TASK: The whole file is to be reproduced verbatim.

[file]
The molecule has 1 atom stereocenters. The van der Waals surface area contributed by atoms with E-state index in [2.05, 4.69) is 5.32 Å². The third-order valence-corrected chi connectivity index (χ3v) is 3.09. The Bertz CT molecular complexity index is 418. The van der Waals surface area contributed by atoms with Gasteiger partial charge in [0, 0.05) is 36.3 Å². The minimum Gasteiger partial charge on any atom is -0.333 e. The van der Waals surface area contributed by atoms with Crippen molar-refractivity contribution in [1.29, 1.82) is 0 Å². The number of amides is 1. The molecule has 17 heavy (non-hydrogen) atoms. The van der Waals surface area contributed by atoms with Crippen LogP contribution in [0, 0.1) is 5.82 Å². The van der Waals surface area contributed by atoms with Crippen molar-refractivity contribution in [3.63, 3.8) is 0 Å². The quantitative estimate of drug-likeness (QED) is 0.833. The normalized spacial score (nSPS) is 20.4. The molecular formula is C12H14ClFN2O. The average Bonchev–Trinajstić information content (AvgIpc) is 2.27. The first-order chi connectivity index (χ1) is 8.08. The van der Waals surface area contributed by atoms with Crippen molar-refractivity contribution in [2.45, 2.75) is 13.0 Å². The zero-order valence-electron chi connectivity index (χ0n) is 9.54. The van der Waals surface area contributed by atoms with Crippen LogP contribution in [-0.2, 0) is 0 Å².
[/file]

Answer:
The molecule has 1 atom stereocenters. The van der Waals surface area contributed by atoms with E-state index in [2.05, 4.69) is 5.32 Å². The third-order valence-corrected chi connectivity index (χ3v) is 3.09. The Bertz CT molecular complexity index is 418. The van der Waals surface area contributed by atoms with Gasteiger partial charge in [0, 0.05) is 36.3 Å². The minimum Gasteiger partial charge on any atom is -0.333 e. The van der Waals surface area contributed by atoms with Crippen molar-refractivity contribution in [1.29, 1.82) is 0 Å². The number of amides is 1. The molecule has 17 heavy (non-hydrogen) atoms. The van der Waals surface area contributed by atoms with Crippen LogP contribution in [0, 0.1) is 5.82 Å². The van der Waals surface area contributed by atoms with Crippen molar-refractivity contribution in [3.63, 3.8) is 0 Å². The quantitative estimate of drug-likeness (QED) is 0.833. The normalized spacial score (nSPS) is 20.4. The molecular formula is C12H14ClFN2O. The average Bonchev–Trinajstić information content (AvgIpc) is 2.27. The first-order chi connectivity index (χ1) is 8.08. The van der Waals surface area contributed by atoms with Crippen molar-refractivity contribution in [2.45, 2.75) is 13.0 Å². The zero-order valence-electron chi connectivity index (χ0n) is 9.54. The van der Waals surface area contributed by atoms with Crippen LogP contribution in [-0.2, 0) is 0 Å².